On February 1, the Obama Administration released the FY2011 federal budget request. This request reflects the continued strong commitment of the U.S. Government to the fight against global AIDS. It is a central piece of the foreign policy and global health agenda outlined by President Barack Obama and Secretary of State Hillary Rodham Clinton.
I’ve been working in HIV/AIDS for 25 years, both domestically and internationally. I can remember the days before the launch of the U.S. President’s Emergency Plan for AIDS Relief (PEPFAR). At that time, in most of the sub-Saharan African countries that we’re engaged in now, patients were two to a bed, put under the bed, on the floors, and in the hallways, waiting for treatments that basically weren’t available.
Today, the situation is markedly different. PEPFAR has brought hope to millions of people across the world with its treatment and care programs. In 2009, PEPFAR directly supported life-saving antiretroviral therapy for more than 2.4 million people, essential care for nearly 11 million people, and counseling and testing for nearly 29 million people.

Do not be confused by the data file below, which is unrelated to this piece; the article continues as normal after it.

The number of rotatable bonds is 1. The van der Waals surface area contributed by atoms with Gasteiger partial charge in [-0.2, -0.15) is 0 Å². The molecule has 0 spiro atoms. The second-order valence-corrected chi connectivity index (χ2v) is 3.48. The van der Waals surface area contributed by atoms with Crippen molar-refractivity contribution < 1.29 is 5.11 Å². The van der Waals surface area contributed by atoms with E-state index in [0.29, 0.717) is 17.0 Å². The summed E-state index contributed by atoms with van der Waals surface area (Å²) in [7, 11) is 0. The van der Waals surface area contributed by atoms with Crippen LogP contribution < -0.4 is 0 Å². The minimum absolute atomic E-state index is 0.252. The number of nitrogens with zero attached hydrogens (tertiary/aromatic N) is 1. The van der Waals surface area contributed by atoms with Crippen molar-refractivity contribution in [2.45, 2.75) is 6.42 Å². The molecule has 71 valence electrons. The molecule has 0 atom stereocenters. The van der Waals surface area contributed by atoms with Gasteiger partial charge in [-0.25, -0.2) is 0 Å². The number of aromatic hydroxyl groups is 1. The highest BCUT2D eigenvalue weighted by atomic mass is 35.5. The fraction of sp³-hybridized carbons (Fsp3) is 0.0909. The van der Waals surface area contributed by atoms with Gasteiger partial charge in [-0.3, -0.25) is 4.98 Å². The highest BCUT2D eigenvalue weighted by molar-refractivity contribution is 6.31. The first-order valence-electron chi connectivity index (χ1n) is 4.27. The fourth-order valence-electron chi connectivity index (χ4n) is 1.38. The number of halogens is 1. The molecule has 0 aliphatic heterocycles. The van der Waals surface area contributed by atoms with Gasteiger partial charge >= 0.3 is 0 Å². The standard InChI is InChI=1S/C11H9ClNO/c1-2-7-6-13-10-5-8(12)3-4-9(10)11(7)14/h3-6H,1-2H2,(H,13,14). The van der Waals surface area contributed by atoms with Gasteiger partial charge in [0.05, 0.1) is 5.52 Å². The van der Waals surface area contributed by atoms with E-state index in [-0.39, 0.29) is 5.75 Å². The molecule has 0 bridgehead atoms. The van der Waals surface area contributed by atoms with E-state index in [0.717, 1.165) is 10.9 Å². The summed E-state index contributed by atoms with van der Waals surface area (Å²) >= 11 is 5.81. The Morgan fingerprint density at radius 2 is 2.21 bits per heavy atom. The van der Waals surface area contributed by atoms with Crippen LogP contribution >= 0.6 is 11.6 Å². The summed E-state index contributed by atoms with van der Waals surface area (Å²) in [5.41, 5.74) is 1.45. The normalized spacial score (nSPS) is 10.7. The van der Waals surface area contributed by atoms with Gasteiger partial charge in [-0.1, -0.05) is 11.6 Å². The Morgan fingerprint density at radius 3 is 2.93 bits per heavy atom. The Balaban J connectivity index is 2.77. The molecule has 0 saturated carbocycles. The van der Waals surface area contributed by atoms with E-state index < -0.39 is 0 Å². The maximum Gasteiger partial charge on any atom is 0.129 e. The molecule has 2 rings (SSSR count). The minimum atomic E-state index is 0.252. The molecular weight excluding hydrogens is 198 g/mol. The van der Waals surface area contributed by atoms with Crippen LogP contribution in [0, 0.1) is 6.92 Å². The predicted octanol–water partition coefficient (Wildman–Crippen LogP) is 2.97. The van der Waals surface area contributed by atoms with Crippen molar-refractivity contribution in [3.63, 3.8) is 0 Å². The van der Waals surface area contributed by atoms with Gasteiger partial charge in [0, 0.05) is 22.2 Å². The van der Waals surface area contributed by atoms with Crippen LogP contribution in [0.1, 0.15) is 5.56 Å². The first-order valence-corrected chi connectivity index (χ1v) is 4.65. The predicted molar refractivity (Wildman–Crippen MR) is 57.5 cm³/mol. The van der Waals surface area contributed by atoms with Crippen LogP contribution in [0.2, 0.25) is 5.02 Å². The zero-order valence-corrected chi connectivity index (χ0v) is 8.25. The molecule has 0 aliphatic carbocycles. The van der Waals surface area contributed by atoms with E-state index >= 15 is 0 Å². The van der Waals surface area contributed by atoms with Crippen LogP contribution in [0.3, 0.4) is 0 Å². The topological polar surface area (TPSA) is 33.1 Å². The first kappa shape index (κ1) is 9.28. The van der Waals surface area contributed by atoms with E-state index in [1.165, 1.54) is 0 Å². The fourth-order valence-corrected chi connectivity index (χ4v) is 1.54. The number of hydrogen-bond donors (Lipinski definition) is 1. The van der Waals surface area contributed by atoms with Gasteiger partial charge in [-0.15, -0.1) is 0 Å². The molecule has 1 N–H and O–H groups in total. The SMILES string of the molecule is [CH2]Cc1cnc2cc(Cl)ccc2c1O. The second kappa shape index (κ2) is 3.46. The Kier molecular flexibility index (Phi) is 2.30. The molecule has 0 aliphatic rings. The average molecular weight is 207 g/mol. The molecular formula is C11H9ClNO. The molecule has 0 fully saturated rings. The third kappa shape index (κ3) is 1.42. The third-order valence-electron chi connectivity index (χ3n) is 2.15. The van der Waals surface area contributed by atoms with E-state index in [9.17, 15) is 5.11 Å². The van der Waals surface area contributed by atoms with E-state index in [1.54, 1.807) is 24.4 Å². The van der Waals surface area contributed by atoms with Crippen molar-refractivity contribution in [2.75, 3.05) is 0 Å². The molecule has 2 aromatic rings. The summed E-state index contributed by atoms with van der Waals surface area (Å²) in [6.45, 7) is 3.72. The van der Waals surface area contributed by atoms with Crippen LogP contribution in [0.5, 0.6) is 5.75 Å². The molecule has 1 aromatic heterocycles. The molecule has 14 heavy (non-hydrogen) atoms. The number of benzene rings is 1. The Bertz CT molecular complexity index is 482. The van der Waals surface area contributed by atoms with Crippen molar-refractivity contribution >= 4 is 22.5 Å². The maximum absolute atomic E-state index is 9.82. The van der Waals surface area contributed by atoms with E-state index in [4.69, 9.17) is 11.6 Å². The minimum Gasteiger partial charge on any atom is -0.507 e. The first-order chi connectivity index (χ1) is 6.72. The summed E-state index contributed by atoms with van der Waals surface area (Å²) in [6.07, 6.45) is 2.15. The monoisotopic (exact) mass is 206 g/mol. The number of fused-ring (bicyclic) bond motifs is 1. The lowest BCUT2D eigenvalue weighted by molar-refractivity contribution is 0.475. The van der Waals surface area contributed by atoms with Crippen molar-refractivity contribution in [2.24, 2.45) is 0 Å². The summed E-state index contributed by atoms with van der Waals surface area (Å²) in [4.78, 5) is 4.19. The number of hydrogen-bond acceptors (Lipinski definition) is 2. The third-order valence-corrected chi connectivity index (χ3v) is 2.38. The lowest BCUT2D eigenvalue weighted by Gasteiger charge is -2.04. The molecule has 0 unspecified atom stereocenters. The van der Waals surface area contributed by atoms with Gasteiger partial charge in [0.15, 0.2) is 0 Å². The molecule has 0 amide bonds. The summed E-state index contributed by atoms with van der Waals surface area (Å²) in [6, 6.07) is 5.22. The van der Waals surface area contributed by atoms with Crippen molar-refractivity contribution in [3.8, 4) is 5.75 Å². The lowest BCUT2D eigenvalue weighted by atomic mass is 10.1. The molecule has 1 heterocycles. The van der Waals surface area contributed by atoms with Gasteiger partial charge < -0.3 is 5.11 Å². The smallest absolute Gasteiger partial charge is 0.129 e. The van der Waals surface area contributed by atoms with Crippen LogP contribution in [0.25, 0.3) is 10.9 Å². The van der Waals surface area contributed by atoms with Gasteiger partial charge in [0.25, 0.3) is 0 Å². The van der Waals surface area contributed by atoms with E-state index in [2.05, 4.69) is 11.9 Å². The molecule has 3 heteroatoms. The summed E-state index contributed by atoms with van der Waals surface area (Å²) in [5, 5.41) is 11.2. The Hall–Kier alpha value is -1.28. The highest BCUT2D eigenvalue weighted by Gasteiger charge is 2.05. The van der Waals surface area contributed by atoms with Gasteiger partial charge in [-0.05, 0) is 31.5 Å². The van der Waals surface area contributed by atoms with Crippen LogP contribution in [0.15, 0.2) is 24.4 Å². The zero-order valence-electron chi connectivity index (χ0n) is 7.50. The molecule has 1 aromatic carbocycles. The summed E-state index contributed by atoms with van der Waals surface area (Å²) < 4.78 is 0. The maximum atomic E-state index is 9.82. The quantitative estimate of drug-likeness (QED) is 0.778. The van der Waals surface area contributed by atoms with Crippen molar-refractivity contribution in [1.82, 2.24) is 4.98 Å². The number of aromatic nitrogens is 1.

The President and Secretary Clinton are committed to building on these successes. For FY 2011, President Obama has requested nearly $7.0 billion for PEPFAR, including $5.74 billion for bilateral HIV/AIDS programs, $1 billion for the Global Fund , and $251 million for bilateral TB programs. In a time of tightening budgets and economic constraints, this request for the eighth year of PEPFAR is the largest request to date in a President’s budget. The U.S. Government is and will remain by far the largest donor to global HIV/AIDS efforts, contributing well over half of global donor resources. HIV/AIDS is a global responsibility, and the Administration will engage with other donors around creating a response with countries that reflects shared contributions to overall need.